Monday, September 12, 2016

Areas Of Concern In Sexual Abuse Prevention


There are a great many challenges to tackling sexual abuse prevention, and these challenges must be addressed so that sexual abuse prevention can even be effective.


This may be obvious to anyone who has read much in this blog, but people just do not use words right. The incorrect use of terminology can lead to people believing myths about child sexual abuse that simply are not true, sometimes dangerously so. Some obvious examples:
Child pornography (instead, use child sex abuse images or child sexual exploitation material
Pedophile (instead, use sex abuser, child rapist, preferential offender, etc.)
Pedophilia (pedophilia is a condition, a noun, not the act of child sexual abuse)
Child sex worker (children cannot consent, use sexual exploitation victim)
Sexual predator (most do not really fit the category of a true predator, and seems to imply that all abusers are the dangerous recidivists when most are not)
Sex offender (most people who abuse children are not on any registry)

For a full list, check my specificpost on the subject. The media is notorious for using improper terminology, because they attempt to bring pertinent facts about a very wide range of subjects… which means their knowledge in any one subject is extremely limited.

Underreporting... And Methods That Seek To Correct It

The bottom line is that most children do not disclose when they are sexually abused. It is estimated that for every one child that does come forward, another eight do not. In the United States, there has been a big push to pass Erin's Law (predictably named after a sexual abuse survivor named Erin). The idea of Erin's Law is that children are taught fire drills, tornado drills, car safety, water safety, etc... but not about body safety and how to get away from a sexual abuser. The message to children is to get away and tell an adult.

The problem with these educational methods is that it puts the responsibility on children not only to stop abuse, but to overcome the fear and confusion enough to tell an adult. It is a method that I do not endorse or agree with. It is one thing to teach boundaries and body safety, to teach children that they have a right to their bodies and they and only they can decide what is okay and what is not (be it hugs or anything else, the ability to set healthy boundaries is a great thing). But teaching a child, directly or indirectly, that it is their job to get away from an abuser will add to the confusion of sexual abuse.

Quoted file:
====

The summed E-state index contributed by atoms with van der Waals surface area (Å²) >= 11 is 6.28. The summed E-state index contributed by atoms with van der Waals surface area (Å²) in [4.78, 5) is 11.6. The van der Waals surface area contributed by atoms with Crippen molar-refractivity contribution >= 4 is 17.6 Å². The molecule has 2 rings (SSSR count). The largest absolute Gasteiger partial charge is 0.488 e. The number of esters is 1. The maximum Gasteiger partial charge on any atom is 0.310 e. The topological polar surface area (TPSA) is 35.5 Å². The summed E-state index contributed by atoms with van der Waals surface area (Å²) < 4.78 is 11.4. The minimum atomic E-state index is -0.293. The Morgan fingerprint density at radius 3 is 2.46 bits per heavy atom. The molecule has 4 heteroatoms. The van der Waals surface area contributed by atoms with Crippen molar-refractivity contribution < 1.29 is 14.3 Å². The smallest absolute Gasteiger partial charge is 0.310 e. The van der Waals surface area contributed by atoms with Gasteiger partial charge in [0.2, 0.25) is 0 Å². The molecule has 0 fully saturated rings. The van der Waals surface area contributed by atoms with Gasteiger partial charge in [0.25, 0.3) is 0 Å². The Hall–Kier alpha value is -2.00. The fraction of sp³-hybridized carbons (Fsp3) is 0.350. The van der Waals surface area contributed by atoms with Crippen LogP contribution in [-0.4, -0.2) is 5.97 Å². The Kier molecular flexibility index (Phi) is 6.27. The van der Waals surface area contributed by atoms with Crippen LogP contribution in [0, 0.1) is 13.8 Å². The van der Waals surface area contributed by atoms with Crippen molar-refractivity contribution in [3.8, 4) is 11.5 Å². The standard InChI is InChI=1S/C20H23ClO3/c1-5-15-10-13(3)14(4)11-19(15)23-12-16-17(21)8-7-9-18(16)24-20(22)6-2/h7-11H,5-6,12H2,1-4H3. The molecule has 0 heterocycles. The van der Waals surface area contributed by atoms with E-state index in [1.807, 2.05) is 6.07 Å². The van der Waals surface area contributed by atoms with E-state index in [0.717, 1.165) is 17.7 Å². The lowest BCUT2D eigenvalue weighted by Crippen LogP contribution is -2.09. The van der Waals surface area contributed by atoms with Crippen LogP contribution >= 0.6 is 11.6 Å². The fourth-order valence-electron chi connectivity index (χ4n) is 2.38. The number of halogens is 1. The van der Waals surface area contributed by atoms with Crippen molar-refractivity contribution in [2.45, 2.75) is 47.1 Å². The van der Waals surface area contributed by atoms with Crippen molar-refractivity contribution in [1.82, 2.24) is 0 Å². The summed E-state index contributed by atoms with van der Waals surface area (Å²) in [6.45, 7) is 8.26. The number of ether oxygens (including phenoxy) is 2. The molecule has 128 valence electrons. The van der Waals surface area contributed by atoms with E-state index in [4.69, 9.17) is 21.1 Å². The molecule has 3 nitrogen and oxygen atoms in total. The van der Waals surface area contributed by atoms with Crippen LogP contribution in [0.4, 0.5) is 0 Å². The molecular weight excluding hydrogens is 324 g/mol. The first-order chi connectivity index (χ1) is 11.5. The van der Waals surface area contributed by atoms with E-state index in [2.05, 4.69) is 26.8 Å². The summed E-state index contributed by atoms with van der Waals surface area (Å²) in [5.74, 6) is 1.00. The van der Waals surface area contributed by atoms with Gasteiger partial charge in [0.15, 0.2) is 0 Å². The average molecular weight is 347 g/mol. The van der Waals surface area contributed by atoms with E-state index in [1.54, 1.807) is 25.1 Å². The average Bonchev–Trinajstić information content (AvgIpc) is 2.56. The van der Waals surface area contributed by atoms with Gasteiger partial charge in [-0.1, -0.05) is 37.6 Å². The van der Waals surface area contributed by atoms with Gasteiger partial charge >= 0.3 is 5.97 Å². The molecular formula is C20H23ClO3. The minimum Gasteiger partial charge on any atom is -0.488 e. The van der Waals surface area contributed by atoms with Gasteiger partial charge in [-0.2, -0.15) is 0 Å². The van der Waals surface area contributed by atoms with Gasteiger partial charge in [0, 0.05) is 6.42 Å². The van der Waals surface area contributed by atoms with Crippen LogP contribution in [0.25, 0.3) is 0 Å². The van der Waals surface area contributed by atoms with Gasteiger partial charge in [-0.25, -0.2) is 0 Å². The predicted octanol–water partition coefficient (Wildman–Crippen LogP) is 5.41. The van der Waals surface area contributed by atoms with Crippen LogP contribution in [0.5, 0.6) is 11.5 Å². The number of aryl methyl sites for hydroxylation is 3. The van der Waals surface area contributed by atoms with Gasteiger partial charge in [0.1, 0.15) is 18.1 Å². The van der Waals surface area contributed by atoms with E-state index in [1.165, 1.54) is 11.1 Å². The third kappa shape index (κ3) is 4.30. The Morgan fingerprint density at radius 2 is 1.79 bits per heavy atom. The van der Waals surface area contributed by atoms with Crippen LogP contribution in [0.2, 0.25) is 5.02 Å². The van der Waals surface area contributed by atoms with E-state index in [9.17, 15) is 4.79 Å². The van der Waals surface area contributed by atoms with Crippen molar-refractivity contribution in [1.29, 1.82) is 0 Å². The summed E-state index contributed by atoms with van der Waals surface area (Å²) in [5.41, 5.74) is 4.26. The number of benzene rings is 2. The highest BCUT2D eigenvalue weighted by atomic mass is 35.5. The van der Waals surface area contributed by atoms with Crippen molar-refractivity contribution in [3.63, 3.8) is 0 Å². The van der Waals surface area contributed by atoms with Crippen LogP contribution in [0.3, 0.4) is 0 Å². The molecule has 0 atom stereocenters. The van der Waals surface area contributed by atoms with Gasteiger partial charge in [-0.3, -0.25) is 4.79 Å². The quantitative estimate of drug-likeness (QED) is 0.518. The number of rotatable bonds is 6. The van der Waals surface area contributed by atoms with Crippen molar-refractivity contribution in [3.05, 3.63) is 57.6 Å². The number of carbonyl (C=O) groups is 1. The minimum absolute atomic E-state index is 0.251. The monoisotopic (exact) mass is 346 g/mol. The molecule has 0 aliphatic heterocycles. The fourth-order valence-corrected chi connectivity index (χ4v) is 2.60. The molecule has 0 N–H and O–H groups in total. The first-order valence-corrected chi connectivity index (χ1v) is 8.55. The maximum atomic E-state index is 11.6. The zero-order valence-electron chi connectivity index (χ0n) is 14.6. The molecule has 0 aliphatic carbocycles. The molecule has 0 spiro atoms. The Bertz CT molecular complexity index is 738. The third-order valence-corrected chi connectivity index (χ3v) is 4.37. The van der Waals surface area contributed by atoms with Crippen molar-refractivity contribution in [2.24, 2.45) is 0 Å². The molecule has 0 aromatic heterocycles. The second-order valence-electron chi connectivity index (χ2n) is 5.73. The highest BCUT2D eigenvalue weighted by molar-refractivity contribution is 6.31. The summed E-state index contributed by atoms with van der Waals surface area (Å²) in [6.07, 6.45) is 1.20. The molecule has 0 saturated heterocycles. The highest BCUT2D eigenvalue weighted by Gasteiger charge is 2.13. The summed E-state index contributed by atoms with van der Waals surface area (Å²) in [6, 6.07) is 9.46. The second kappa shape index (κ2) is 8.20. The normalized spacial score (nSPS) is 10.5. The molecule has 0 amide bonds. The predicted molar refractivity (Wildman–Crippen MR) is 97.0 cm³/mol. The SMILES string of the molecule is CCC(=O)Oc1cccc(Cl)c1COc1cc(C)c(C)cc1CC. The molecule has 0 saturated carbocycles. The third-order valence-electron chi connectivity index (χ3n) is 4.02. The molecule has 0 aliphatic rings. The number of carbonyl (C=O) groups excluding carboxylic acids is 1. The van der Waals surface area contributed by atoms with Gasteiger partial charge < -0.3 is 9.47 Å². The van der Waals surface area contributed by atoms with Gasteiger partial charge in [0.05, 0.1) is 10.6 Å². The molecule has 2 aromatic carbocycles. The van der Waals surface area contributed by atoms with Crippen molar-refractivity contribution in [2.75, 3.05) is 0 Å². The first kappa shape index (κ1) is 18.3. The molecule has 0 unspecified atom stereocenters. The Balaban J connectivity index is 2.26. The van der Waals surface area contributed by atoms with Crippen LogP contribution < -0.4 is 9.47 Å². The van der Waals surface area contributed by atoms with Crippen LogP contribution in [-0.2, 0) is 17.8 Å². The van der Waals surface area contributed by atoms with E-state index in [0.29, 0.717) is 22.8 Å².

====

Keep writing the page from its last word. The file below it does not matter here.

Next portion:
Any methods involving the education of children must be well-researched and based in factual research, not feel-good methods that sound like a good idea. Plus, it relies on abuse to be occurring to be effective, which makes it a tertiary prevention method, not a primary prevention method. Teaching junior high and high school students about consent, the availability of mental health help for sexuality and sexual issues, and how to find resources to help them with a variety of topics would go a long ways when integrated with a sexual education program.


This may be another obvious factor, but most people refuse to touch the subject of child sexual abuse with a ten-foot pole, never mind talk about it. This means that myths abound, no one is aware that it is a serious issue even in their community, and the veil of secrecy that enables abuse to happen is firmly in place.

People are also disgusted by anything related to pedophilia, because the mere idea of people finding children sexually attractive is enough to make people run away from any meaningful discussion. This means that the people remaining to discuss abuse, instead of being average, concerned citizens who could do good, are academics, ethicists, researchers, prevention advocates, activists, and those directly affected by the issue like sex offenders and survivors. This is all fine and good, but when the majority of people are not discussing a serious issue that affects 10-20% of children, all the laws in the world will make a very limited difference.

Mental Health Stigma